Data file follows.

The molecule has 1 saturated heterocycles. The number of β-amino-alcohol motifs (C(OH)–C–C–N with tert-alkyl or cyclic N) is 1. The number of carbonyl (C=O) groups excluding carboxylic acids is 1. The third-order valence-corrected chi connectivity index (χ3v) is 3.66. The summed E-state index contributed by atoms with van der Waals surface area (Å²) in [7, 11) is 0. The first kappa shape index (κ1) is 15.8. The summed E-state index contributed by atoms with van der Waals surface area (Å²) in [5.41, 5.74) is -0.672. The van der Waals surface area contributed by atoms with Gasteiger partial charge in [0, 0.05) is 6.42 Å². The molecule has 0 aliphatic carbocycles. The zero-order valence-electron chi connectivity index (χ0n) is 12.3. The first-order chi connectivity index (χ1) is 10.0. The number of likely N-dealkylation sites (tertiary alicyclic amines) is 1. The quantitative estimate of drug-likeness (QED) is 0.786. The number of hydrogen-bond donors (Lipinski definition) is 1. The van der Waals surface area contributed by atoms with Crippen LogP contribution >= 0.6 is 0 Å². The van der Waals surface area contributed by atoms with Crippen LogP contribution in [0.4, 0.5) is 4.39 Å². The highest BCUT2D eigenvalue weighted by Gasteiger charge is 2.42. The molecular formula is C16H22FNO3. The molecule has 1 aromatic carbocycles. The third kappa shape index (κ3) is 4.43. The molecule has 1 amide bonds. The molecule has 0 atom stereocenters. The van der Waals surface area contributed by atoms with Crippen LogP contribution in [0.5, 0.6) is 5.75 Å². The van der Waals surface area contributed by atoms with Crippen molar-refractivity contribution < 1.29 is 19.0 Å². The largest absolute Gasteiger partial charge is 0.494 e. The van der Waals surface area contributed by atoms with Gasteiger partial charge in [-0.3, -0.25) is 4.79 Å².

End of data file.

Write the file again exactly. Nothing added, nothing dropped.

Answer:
The molecule has 1 saturated heterocycles. The number of β-amino-alcohol motifs (C(OH)–C–C–N with tert-alkyl or cyclic N) is 1. The number of carbonyl (C=O) groups excluding carboxylic acids is 1. The third-order valence-corrected chi connectivity index (χ3v) is 3.66. The summed E-state index contributed by atoms with van der Waals surface area (Å²) in [7, 11) is 0. The first kappa shape index (κ1) is 15.8. The summed E-state index contributed by atoms with van der Waals surface area (Å²) in [5.41, 5.74) is -0.672. The van der Waals surface area contributed by atoms with Gasteiger partial charge in [0, 0.05) is 6.42 Å². The molecule has 0 aliphatic carbocycles. The zero-order valence-electron chi connectivity index (χ0n) is 12.3. The first-order chi connectivity index (χ1) is 10.0. The number of likely N-dealkylation sites (tertiary alicyclic amines) is 1. The quantitative estimate of drug-likeness (QED) is 0.786. The number of hydrogen-bond donors (Lipinski definition) is 1. The van der Waals surface area contributed by atoms with Crippen LogP contribution >= 0.6 is 0 Å². The van der Waals surface area contributed by atoms with Crippen LogP contribution in [0.4, 0.5) is 4.39 Å². The highest BCUT2D eigenvalue weighted by Gasteiger charge is 2.42. The molecular formula is C16H22FNO3. The molecule has 1 aromatic carbocycles. The third kappa shape index (κ3) is 4.43. The molecule has 1 amide bonds. The molecule has 0 atom stereocenters. The van der Waals surface area contributed by atoms with Crippen LogP contribution in [0.5, 0.6) is 5.75 Å². The van der Waals surface area contributed by atoms with Crippen molar-refractivity contribution < 1.29 is 19.0 Å². The largest absolute Gasteiger partial charge is 0.494 e. The van der Waals surface area contributed by atoms with Gasteiger partial charge in [-0.3, -0.25) is 4.79 Å².